died and defendants were appointed There was nothing fraudulent in the his executors, and said bonds came unagreement. The obligation of the der their control. They refused to deagent was simply to pay over the mon- liver them up to plaintiff until he paid ey of the company which he should re- a sum which they claimed due the esceive. This the sureties guaranteed tate of M. for commissions and adthat he would do. To do it was a mat- vances, which claim, plaintiff alleges, ter of common honesty; not to do it was unjust and they disputed; that was a fraud. The agreement of the plaintiff, in order to obtain possession of agent to apply money belonging to him, the bonds paid the claim, although dederived from any source, in payment of fendants had no right thereto, which a pre-existing debt to the company, had sum he sought to recover back in this no such connection with what the sure action. ties stipulated for as gave them a right Defendants' answer, as construed by to be informed on the subject, except in the court, admitted that the payanswer to inquiries they might have ment of the claim for commission and made. They made none, and there advances was required as a condition was no obligation on the part of the for the delivery of the bonds, but alcompany to volunteer the disclosure.

leged that the account therefor as On both these grounds the plea was claimed by defendants was delivered bad, and the demurrer was properly to and examined by plaintiff and adsustained.

mitted to be correct. Judgment at circuit affirmed.

This allegation defendants offered to Opinion by Swayne, J.

prove on the trial, but the offer was re


F. A. Macomber for respt.

Geo. F. Danforth for applt. Scholey, exr., &c., respt. v. Mumford, lleld, error; That the averment in et al., applts.

the complaint that the claim was disDecided April 4, 1876.

puted was necessary to show that the Evidence to show that payment of payment was involuntary, and it was put

money was involuntary is admissi. in issue by the averment in the answer. ble where the fact is material and is Defendant therefore had a right to put in issue by the pleadings. introduce evidence bearing upon it.

This was an action to recover as for Judgment of general term, affirming moneys had and received by defendant judgment for plaintiff reversed, and under circumstances set forth in the new trial granted, complaint substantially as follows : Opinion by Rapallo, J.

new matter.

CONTRACT. EVIDENCE. GEN- plaintiff's cause of action and to meet ERAL DENIAL.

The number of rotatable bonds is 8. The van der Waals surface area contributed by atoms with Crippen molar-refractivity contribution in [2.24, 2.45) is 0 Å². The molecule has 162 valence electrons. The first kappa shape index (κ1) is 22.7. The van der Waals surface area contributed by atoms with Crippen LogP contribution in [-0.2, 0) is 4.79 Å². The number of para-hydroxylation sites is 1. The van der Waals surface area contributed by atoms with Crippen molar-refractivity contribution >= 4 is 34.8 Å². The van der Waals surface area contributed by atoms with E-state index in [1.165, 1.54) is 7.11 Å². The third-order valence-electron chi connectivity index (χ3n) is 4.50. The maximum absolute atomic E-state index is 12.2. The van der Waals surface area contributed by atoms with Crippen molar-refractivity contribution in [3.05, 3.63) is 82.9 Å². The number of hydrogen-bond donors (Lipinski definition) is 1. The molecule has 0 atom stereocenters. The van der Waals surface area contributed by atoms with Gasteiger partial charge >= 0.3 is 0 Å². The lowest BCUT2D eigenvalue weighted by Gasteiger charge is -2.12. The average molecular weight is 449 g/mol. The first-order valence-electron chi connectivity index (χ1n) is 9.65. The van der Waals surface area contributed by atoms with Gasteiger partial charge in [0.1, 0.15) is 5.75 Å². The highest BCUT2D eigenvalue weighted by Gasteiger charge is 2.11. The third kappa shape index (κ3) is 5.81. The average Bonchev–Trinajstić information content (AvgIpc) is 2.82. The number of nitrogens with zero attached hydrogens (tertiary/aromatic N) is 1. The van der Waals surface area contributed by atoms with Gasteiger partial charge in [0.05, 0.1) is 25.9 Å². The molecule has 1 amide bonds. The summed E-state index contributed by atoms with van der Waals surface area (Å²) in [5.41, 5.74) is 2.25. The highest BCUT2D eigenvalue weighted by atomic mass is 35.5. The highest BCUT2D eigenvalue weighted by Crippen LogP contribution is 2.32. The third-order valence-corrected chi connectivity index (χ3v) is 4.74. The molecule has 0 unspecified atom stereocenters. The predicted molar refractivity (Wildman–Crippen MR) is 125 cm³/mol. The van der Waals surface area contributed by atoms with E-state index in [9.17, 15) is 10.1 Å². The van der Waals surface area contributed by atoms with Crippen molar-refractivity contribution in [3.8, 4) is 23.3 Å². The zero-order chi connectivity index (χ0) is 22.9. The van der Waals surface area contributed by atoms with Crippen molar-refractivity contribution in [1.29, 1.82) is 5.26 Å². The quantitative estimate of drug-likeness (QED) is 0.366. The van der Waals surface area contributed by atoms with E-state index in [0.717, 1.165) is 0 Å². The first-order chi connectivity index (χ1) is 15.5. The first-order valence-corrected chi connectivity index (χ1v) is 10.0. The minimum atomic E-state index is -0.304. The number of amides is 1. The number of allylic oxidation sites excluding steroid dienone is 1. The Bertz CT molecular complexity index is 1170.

the plaintiff's evidence. N. Y. SUPREME COURT. GENERAL TERM.

Where a plaintiff shows a part of a FOURTII DEPARTMENT.

transaction on contract or gives eviManning, respt. v. Eckert, et al., applts. dence sufficient in respect to it as to anDecided April, 1876.

thorize a verdict, or to imply a contract, Where a plaintiff proves a part of a

the defendant must be entitled to transaction, the defendant, even un-prove the whole transaction under his der a general denial, can prove the general denial, and to show that the whole transaction.

plaintiff has no cause of action. Evidence to repel u presumption is not evidence to prove new matter.

Evidence simply directed to repel a Appeal from judgment and order de- presumption or to show an express connying new trial.

tract to displace an implied one, set up The pla ntiff in his complaint claim- and proved, is not evidence to prove ed to have sold and delivered to the defendants barley malt at and for the New matter, as this phrase is used in price and of the value of $378.78, for section 149 of the Code, means matter which the defer dants agreed to pay.

extrinsic to the matter set up in the At the trial the plaintiff

' gave evi- complaint as the basis of the cause of dence sufficient, prima facie, to entitle action. him to recover for 250 bushels of barley The defendants in this case sought to malt delivered to the defendants, and show the whole contract between the rested.

parties in respect to this barley-malt The defendants then under the and that by the terms and force of such general denial of their answer offered contract, the plaintiff had no right of

the contract under which said action. barley was delivered, and to show that

This right to do so under his general it was part of 5,000 bushe's of barley denial of the plaintiff's cause of action inalt which the plaintiff had agreed to seems to me quite plain, and is supporsell to the defendants, and that after the ted, I think, by abundant authorities, delivery of said 250 bushels of said

among others by Andrews v. Bunce, barley, the plaintiff refused to deliver

16 Barb., 633; Schmer v. Van Allen, the residue of said barley. The circuit judge held that although Barb., and Boomer v. Koon, 13 Sup.

18 Barb., 2); Beatty v. Swarthant, 32 the evidence so offered tended to estab- Court Rep., 645. lish a valid defence, yet such defence was not admissible under defendants'

Judgment should be reversed and a answer of a general denial, and over- new trial granted, with costs to abide ruled such offer and directed a verdict the event. for the plaintiff for $113.17, to which Opinion by E. Darwin Smith, J. ruling and decision the defendants'

Mullen concurs in result upon the counsel duly excepted.

principle of stare decisis. lleld, error. The defendants' proof was simply directed to disprove the

to prove